For Perdition’s Child, which was published last February, I already knew about the Child Migration Scheme as I’d worked on a book written by someone who had been a part of it and had returned to the UK to try to trace his biological family. I read up about the work of the Nottingham social worker, Margaret Humphreys, who had campaigned tirelessly to reunite families and, of course I listened to the apologies the government made in parliament – rather late in the day. But the book is also about lies and deceptions on very many levels in families and society.
All the series is set in the 1990s and Perdition’s Child takes place from June to August 1994. I love to slip in a few historical facts like the death of a prominent person or the results of a Test Cricket match but the rest is from my imagination.
8) How long did it take to go from the ideas stage to writing the last word?
Is the last word ever written? I can always think of more! It took several months and I actually finished it before I thought I would and sent it off to my publisher early. It was scheduled for March 2020 but was moved forward to 6 February, which meant my launch went ahead before the pandemic changed our lives.
9) What made you choose the genre you write in?
I really think it chose me. I was/am a huge Sherlock Holmes fan and I have always loved crime dramas on film and TV. A lot of my short stories are tales with a twist that often involve a crime but not always murder.
10) How did you come up with the name(s) for your lead character(s)?
Hannah Weybridge is a completely fictitious name, which is what I wanted. Other names came to me as I’m writing and sometimes I change them – several times. I always check popular names for the year someone was born. I inadvertently used the name of a friend’s son in Dancers in the Wind and when his brother found out, he wanted to be a named character, which he is. In Perdition’s Child a character is named after someone who had that wish on her bucket list.
11) Can you give us an insight into your characters?
My protagonist, Hannah Weybridge has toughened up as the series progresses but she often feels lonely and vulnerable. As a single parent her first duty is to her child but that doesn’t prevent her from fighting for justice and giving a voice to those who wouldn’t otherwise be heard. She’s the type of friend you’d love to have on your side.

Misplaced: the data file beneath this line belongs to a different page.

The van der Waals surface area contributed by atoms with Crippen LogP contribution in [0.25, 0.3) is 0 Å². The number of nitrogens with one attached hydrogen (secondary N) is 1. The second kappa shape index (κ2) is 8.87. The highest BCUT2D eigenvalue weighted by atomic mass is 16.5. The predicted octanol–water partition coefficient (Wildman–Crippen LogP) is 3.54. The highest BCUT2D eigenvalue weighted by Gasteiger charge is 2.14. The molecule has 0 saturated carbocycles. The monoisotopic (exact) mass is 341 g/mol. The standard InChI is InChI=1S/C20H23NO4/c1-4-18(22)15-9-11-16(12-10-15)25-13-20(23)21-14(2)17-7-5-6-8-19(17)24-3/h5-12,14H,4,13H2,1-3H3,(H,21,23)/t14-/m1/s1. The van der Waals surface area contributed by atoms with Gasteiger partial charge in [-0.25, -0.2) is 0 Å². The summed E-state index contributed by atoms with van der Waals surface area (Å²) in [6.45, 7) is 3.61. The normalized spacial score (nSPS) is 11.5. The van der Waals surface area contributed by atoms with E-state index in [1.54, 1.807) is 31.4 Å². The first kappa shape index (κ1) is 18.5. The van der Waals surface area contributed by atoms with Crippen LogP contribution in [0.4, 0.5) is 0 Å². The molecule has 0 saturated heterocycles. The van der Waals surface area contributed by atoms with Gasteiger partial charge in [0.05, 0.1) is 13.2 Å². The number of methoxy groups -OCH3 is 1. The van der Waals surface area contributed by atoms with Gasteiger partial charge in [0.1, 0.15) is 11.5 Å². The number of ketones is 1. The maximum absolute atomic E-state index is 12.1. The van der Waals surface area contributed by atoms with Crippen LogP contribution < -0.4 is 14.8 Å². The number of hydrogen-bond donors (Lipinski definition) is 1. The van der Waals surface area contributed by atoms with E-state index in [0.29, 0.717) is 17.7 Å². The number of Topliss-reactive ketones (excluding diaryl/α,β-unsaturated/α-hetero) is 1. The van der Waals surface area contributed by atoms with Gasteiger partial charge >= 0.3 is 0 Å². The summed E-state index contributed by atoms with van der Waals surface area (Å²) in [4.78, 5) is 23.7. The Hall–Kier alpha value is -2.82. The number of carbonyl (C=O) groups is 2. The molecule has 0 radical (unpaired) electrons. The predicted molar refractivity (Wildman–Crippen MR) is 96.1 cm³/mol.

I’m fond of Lucy Peters, the bag lady, who first appeared in book two, Death’s Silent Judgement, had a cameo in Songs of Innocence and plays a much bigger role in Perdition’s Child. Lucy has been a victim most of her life but she’s not beyond a bit of manipulation and deceit herself. She’s had to be streetwise but she is also caring. Lucy and Hannah are polar opposites who both attract and repel each other.
12) How did you feel when you had completed your book?
Elated and then full of doubts.
1) Do you have a favourite quote you live by?
“After all, tomorrow is another day.” (Gone with the Wind)
2) Do you have any pets?
I still think of myself as a dog owner but my beloved Westie, Fliss, died nearly seven years ago when I had her and four cats. Since then one very old cat has passed away and I am left with Alice (15), mother of Phoebe and Freddie who are now 14. I couldn’t imagine a home without animals.
3) What’s on your current reading list?
I have just started an advanced copy of The One Hundred Years of Lenni and Margo by Marianne Cronin for review, Sam Blake’s The Dark Room will follow and I’m looking forward to Victoria Dowd’s second book in the Smart Women series.
4) Your book has been made into a feature film, you’ve been offered a cameo role, what would you be doing?
Only a cameo, darling? It would be fun playing Edith, the photographer/artist, who has purple hair and a rather eccentric taste in clothes. She is a complex character that I hope we’ll seem more of (hint she reappears in book five).
5) If you could travel to the fictional world of any book for the day, which would you choose?
Gosh that’s really difficult – especially as it’s only for a day. But I’d choose Wonderland – as Lewis Carroll’s book has always been a favourite since my mother read it to me as a child.
6) There’s a penguin sitting in your writing chair, what is the first thing he says to you?
“Your desk needs tidying.”
I would like to say a big thank you to Anne Coates for sharing with us details of her writing life and for a wonderful interview.